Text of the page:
A team of researchers led by Professor Richard Bennett from Brown University are being paid to research a nasty fungus responsible for killing of millions of bats across the country.
The National Science Foundation has offered the team $500.000 to uncover how the scientific community can battle the white-nose syndrome, a disease named after the bits of white fungus that form on the bats’ noses, as well as their wings.
The disease has been spreading quickly and causing trouble for a while now. It was first discovered back in 2006, in New York State, and since then has killed roughly 5 to 6 million bats across 28 US states and Canada. The working theory is that the disease originated from Europe, but that bats are much more resilient to it over there.
Professor Bennett gave a statement informing that it’s obvious to the researchers that this is the most significant decline in wildlife that an infectious agent has caused this past century.
The fungus, known as “pseudogymnoascus destructans” (Pd) is a cold loving agent which penetrates the tissue of the bat’s mouth, nose and wings. As a result the flying mammal is rendered unable to stay hydrated and to maintain its body temperature.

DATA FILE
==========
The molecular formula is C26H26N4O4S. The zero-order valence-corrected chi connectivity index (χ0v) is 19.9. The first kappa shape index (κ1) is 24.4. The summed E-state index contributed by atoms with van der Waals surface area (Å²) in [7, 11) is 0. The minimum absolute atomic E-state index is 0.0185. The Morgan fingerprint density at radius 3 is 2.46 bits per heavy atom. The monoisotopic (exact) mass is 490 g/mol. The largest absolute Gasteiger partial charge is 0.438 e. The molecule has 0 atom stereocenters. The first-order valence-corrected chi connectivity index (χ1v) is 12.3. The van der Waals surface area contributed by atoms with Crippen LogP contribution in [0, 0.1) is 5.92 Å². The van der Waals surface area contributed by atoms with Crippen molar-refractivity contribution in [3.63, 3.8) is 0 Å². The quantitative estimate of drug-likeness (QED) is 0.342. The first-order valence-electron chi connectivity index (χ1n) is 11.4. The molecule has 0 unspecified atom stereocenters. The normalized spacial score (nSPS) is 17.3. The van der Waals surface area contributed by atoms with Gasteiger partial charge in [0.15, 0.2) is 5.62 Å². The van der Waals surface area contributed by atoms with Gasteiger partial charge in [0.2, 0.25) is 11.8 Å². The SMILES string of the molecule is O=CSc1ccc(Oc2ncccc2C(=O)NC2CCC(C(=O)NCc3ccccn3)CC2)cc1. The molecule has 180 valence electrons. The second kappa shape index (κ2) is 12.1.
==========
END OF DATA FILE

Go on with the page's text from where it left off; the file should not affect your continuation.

Professor Bennett had admitted that his expertise is in human fungal infections, but also added that most pathogenic fungi cause disease by secreting and informed that he and his colleagues are actively investigating which are the potential factors that might allow the fungus to cause disease in a bat.
The lead researcher and his colleagues from Brown University have been working on the project with other experts from University of California. One invaluable member turned out to be Giselle Knudsen, an adjunct professor who identified which proteins were being secreted by the deadly fungi.
The team of researchers does hope to eventually find a way to treat bats, however professor Knudsen did mention that giving them drugs most likely won’t be the solution. He added that the situation is really bad right now and that something needs to be done. One options he’s though of is spraying bat caves with an antifungal agent.
The team also informed that the current situation for northern long-eared bats is extremely dire and for little brown bats is very dire.
The next step for them is to collect and study skin tissue from the bats, as they have only been working with fungi in the lab so far.
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